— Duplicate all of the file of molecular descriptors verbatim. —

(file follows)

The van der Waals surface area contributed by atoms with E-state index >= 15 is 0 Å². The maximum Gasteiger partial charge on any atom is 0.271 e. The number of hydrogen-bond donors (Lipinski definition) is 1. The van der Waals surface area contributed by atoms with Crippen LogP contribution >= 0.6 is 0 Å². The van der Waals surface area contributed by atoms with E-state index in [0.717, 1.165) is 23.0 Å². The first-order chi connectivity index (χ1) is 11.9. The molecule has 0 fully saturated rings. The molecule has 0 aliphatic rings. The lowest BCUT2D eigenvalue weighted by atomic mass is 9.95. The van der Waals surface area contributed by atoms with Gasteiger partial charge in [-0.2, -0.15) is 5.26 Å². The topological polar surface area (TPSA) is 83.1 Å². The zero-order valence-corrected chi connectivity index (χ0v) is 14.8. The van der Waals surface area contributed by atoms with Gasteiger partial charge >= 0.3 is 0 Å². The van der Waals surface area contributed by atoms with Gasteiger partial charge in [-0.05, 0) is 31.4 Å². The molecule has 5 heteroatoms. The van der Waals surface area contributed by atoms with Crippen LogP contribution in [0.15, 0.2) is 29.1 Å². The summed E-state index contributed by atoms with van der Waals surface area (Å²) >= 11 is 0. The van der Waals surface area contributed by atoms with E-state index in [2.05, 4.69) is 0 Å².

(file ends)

The van der Waals surface area contributed by atoms with E-state index >= 15 is 0 Å². The maximum Gasteiger partial charge on any atom is 0.271 e. The number of hydrogen-bond donors (Lipinski definition) is 1. The van der Waals surface area contributed by atoms with Crippen LogP contribution >= 0.6 is 0 Å². The van der Waals surface area contributed by atoms with E-state index in [0.717, 1.165) is 23.0 Å². The first-order chi connectivity index (χ1) is 11.9. The molecule has 0 fully saturated rings. The molecule has 0 aliphatic rings. The lowest BCUT2D eigenvalue weighted by atomic mass is 9.95. The van der Waals surface area contributed by atoms with Gasteiger partial charge in [-0.2, -0.15) is 5.26 Å². The topological polar surface area (TPSA) is 83.1 Å². The zero-order valence-corrected chi connectivity index (χ0v) is 14.8. The van der Waals surface area contributed by atoms with Gasteiger partial charge >= 0.3 is 0 Å². The van der Waals surface area contributed by atoms with Gasteiger partial charge in [-0.05, 0) is 31.4 Å². The molecule has 5 heteroatoms. The van der Waals surface area contributed by atoms with Crippen LogP contribution in [0.15, 0.2) is 29.1 Å². The summed E-state index contributed by atoms with van der Waals surface area (Å²) >= 11 is 0. The van der Waals surface area contributed by atoms with E-state index in [2.05, 4.69) is 0 Å².